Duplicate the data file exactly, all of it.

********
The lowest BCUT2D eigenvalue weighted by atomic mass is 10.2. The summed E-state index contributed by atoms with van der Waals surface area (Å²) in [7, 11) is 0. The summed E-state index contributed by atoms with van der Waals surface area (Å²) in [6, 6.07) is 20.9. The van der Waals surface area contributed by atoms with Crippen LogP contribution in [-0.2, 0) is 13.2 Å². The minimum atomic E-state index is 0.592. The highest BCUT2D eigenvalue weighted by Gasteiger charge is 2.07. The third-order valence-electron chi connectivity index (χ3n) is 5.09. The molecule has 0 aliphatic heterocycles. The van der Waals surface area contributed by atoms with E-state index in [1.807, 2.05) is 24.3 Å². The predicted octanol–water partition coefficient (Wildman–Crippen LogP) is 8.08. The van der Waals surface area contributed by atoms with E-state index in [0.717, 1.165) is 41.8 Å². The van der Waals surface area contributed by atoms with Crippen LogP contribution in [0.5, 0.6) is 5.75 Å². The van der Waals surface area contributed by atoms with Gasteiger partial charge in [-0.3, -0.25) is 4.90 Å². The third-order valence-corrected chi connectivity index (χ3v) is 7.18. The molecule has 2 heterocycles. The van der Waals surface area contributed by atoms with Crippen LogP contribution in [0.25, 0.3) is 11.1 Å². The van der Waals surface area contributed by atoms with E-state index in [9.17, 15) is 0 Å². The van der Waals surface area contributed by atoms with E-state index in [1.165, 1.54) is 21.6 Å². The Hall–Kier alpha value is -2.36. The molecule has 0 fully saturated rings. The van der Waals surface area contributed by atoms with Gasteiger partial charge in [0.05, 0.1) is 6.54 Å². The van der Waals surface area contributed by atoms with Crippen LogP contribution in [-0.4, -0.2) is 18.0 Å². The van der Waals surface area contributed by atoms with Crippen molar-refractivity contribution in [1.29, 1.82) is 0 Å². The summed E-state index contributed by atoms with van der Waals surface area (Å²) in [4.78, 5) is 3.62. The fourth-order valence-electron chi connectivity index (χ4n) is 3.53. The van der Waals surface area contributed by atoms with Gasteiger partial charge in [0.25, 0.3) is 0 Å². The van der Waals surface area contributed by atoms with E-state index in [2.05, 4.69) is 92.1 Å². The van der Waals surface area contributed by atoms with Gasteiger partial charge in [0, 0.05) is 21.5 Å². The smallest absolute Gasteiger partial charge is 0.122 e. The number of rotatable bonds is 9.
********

The lowest BCUT2D eigenvalue weighted by atomic mass is 10.2. The summed E-state index contributed by atoms with van der Waals surface area (Å²) in [7, 11) is 0. The summed E-state index contributed by atoms with van der Waals surface area (Å²) in [6, 6.07) is 20.9. The van der Waals surface area contributed by atoms with Crippen LogP contribution in [-0.2, 0) is 13.2 Å². The minimum atomic E-state index is 0.592. The highest BCUT2D eigenvalue weighted by Gasteiger charge is 2.07. The third-order valence-electron chi connectivity index (χ3n) is 5.09. The molecule has 0 aliphatic heterocycles. The van der Waals surface area contributed by atoms with E-state index in [1.807, 2.05) is 24.3 Å². The predicted octanol–water partition coefficient (Wildman–Crippen LogP) is 8.08. The van der Waals surface area contributed by atoms with E-state index in [0.717, 1.165) is 41.8 Å². The van der Waals surface area contributed by atoms with Crippen LogP contribution in [0.5, 0.6) is 5.75 Å². The van der Waals surface area contributed by atoms with Gasteiger partial charge in [-0.3, -0.25) is 4.90 Å². The third-order valence-corrected chi connectivity index (χ3v) is 7.18. The molecule has 2 heterocycles. The van der Waals surface area contributed by atoms with Crippen LogP contribution in [0.25, 0.3) is 11.1 Å². The van der Waals surface area contributed by atoms with E-state index in [9.17, 15) is 0 Å². The van der Waals surface area contributed by atoms with E-state index in [1.165, 1.54) is 21.6 Å². The Hall–Kier alpha value is -2.36. The molecule has 0 fully saturated rings. The van der Waals surface area contributed by atoms with Gasteiger partial charge in [0.05, 0.1) is 6.54 Å². The van der Waals surface area contributed by atoms with Crippen LogP contribution in [-0.4, -0.2) is 18.0 Å². The van der Waals surface area contributed by atoms with Crippen molar-refractivity contribution in [1.29, 1.82) is 0 Å². The summed E-state index contributed by atoms with van der Waals surface area (Å²) in [4.78, 5) is 3.62. The fourth-order valence-electron chi connectivity index (χ4n) is 3.53. The van der Waals surface area contributed by atoms with Gasteiger partial charge in [0.25, 0.3) is 0 Å². The van der Waals surface area contributed by atoms with E-state index in [2.05, 4.69) is 92.1 Å². The van der Waals surface area contributed by atoms with Gasteiger partial charge in [0, 0.05) is 21.5 Å². The smallest absolute Gasteiger partial charge is 0.122 e. The number of rotatable bonds is 9.